ATHENS: Debt-ridden Greece and its creditors appeared on track Monday to finalize the terms of a third bailout agreement despite the misgivings of EU paymaster Germany.
After Sunday’s talks pushed on until 3 a.m. Monday, negotiators were back at the table seven hours later, fine-tuning the list of new reform commitments to be required of the radical left Greek government in exchange for the 86 billion euro ($94 billion) lifeline.
The talks between Greece’s finance and economy ministers, Euclid Tsakalotos and Giorgos Stathakis, and the ECB, the International Monetary Fund and the European Stability Mechanism resumed “with intensity but without friction,” a government source told Agence France-Presse.
The new funds will enable Athens to avoid yet another loan default, as it faces an August 20 deadline to repay 3.4 billion euros to the European Central Bank.
The ANA news agency said the negotiators hoped to clinch an accord by Tuesday at the latest, while Stathakis said ahead of Saturday’s negotiations that the talks were “in the final stretch.”
‘Thoroughness over speed’
But Germany may stand in the way of a full disbursement of the third bailout on top of two earlier packages totaling 240 billion euros.
Appearing to throw cold water on the optimism voiced by the two sides, German government spokesman Steffen Seibert told reporters: “The principle ‘thoroughness over speed’ applies here in particular.”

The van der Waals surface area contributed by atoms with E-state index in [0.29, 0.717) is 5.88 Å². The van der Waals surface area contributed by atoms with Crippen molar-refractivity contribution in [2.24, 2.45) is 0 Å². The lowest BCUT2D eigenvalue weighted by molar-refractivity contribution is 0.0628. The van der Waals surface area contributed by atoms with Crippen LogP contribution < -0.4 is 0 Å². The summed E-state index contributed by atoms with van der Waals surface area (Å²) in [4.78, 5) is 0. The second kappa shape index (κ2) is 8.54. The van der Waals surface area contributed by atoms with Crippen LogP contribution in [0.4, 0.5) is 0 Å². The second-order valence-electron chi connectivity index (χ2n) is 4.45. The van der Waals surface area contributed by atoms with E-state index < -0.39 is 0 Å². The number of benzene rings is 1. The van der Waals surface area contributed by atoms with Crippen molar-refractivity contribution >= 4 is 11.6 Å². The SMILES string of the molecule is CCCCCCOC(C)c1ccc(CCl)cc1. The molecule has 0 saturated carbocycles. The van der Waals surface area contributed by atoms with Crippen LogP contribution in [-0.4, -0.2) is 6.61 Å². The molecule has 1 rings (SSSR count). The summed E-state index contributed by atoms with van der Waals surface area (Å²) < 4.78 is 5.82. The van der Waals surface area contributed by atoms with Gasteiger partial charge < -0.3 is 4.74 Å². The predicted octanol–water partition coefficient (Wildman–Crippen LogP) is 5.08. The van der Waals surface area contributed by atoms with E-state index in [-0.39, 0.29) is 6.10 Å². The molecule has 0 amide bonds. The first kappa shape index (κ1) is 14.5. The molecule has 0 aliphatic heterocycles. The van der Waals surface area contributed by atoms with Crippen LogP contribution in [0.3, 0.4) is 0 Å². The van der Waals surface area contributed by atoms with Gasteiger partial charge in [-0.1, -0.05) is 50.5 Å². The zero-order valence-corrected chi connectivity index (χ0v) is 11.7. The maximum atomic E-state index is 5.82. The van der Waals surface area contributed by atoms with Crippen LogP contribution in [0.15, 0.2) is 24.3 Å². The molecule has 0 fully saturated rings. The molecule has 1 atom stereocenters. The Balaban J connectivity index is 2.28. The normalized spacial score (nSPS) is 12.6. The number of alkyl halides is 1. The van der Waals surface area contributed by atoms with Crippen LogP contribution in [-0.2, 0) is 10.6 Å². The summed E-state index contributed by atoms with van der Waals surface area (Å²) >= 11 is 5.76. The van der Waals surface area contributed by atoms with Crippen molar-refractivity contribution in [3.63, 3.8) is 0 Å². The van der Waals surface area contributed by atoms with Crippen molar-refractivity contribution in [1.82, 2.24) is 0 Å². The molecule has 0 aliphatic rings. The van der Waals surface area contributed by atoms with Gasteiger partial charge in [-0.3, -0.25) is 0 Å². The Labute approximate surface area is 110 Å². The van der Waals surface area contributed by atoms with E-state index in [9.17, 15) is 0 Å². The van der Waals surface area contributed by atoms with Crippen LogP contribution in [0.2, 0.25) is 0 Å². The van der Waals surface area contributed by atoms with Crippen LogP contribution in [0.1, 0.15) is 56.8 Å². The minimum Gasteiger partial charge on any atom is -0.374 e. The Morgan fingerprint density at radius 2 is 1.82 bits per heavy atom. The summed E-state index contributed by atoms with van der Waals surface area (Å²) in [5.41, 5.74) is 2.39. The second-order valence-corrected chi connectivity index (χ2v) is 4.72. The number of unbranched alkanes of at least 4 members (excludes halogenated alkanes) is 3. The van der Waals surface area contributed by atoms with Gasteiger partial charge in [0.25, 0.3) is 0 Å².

Berlin favours a stopgap solution such as the short-term EU bridging loan of seven billion euros that enabled Greece to meet debt payments to the IMF and ECB in June and July.
German lawmaker Ralph Brinkhaus, a top official of Chancellor Angela Merkel’s CDU party, said earlier Monday that such a solution would be “better than a bad agreement.”
Sticking points include a variety of seemingly minor issues such as raising a solidarity tax on large incomes and VAT (sales) taxes on private studies, petrol for farmers and beef.
Another decision concerns whether to create a “bad bank” to dispose of some 90 billion euros in bad loans encumbering many Greek banks.
Parliament may vote on the accord on Thursday, after which eurozone finance ministers could be asked to approve it on Friday.
Greek Prime Minister Alexis Tsipras is meanwhile under pressure from many in his radical left Syriza party who say the new accord will pile further austerity on a weakened economy and goes against the party’s campaign pledges.
But with his popularity among Greeks still high, Tsipras has warned the dissidents of early elections in the autumn if they continue to resist the measures.
Former energy minister Panagiotis Lafazanis, who has voted against the new bailout agreement, has dismissed it as “a negotiating fiasco” and said Tsipras could not “avoid the outcry by resorting guiltily and hurriedly to elections.”
“Neither a Syriza-led government nor the country have a future if we accept a third memorandum,” he said in an interview with Avgi on Sunday.
Iskra, a website of the Lafazanis-led Left Platform, the anti-euro group inside Syriza, on Saturday raised the prospect of snap elections as soon as the first half of September.
Quoting anonymous government sources, the website said the plan was to rush the bailout accord through parliament and then immediately call for snap elections in order to “purge” MPs who oppose the new deal.